Despite attendance issues, Winterfest earns an A
Annual event offers plenty of cold-weather activities, but needs more students to enjoy them
This university may not cancel classes as often as students would like, but at least they manage to make sub-zero temperatures enjoyable every now and then.
With its sixth-annual Winterfest following the decades-long tradition of winter festivals, UB once again established that snow and ice isn’t all bad – and that students here occasionally manage to enjoy Buffalo’s admittedly unenjoyable winters.
Student Life, which organized Saturday’s event, does an admirable job of offering activities that appeal to university students, like the ever-popular broomball and the more traditional ice skating and snowman building.
Offering free food at Winterfest – the trendy “chili in a bag” – is also a savvy move by event organizers, because arguably nothing attracts college students quicker than complimentary snacks.
Equally important, the more competitive games help students stay warm out on the ice and in the snow.
Winterfest may seem like a simple opportunity to have some free fun – and it is – but it’s also a useful break in the tedium of trudging through snow and cursing the weather. Helping students remember that winter can be fun, with a little effort, is an admirable task, done well by Student Life.
The festival cost around $3,000, according to the co-chair for the event. Funded in part by Campus Living, Winterfest is also paid for with students’ mandatory activity fee. Events like this one, which don’t carry a hefty price tag, are an appealing use of such fees.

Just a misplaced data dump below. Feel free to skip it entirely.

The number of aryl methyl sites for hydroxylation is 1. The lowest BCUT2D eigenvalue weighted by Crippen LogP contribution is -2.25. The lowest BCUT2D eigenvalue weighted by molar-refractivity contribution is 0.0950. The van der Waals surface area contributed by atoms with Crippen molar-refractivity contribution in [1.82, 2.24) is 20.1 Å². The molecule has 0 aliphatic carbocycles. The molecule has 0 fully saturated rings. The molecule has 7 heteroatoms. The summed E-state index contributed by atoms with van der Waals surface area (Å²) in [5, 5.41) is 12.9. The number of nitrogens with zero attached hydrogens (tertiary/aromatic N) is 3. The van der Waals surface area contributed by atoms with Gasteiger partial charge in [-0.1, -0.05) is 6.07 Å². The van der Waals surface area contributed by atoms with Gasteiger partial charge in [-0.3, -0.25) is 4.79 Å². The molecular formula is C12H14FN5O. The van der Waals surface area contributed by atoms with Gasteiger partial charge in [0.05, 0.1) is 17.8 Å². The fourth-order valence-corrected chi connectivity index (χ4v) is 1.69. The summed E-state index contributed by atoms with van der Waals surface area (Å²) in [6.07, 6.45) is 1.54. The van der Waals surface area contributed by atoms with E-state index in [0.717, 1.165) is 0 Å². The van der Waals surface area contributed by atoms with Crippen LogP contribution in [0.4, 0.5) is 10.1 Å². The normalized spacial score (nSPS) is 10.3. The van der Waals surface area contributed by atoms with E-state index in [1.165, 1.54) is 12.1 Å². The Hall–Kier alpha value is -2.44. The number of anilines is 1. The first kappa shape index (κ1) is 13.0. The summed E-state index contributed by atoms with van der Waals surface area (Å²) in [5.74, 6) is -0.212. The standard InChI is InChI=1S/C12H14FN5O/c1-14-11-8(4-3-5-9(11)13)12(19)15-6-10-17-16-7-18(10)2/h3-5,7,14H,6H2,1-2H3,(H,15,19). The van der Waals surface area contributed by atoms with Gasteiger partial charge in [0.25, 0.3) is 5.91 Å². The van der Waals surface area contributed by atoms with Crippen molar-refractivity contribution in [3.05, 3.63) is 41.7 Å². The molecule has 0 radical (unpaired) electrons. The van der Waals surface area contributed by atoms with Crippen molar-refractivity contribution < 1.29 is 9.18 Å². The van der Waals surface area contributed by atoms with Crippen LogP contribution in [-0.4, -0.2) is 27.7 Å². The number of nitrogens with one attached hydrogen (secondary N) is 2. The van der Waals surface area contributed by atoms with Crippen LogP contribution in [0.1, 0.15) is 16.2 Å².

But it does demonstrate the ongoing issue at the heart of the activity fee. Though the festival was easily accessible for students living on North Campus, or who happened to be on campus that Saturday, students living on South Campus or in neighboring areas were simply left out in the cold – or in this case, left out of it.
Offering some smaller-scale activities on South Campus could help include students living in the Heights areas, and in the dorms on the campus, while also promoting the festival’s main events.
Because despite the largely positive reviews from students who participated in Winterfest activities, there simply weren’t that many students who joined in – attendance numbered in the hundreds.
Like last year, when about 400 students participated, the festival didn’t attract large numbers of students – which is a shame.
In order to justify the cost and get more students to take advantage of the event, more promotion is needed – advertising exciting prizes and competitive activities could help draw more students to the festival.
Equally important, increased accessibility would improve attendance.
The festival ran from noon to 10:00 p.m. this year, an improvement from last year’s brief, five-hour span. Offering activities on more than one day would also make it easier for more students to attend.
If Winterfest could occur on a Friday and Saturday, students who commute to North Campus for their classes would have the opportunity to participate.
The event’s organizers have expressed that they’d like to see increased attendance at Winterfest, and accomplishing that is entirely up to them. Student Life does a great job with Winterfest. The festival is consistently well organized and greatly enjoyed – but only by the students fortunate enough to have the chance to attend.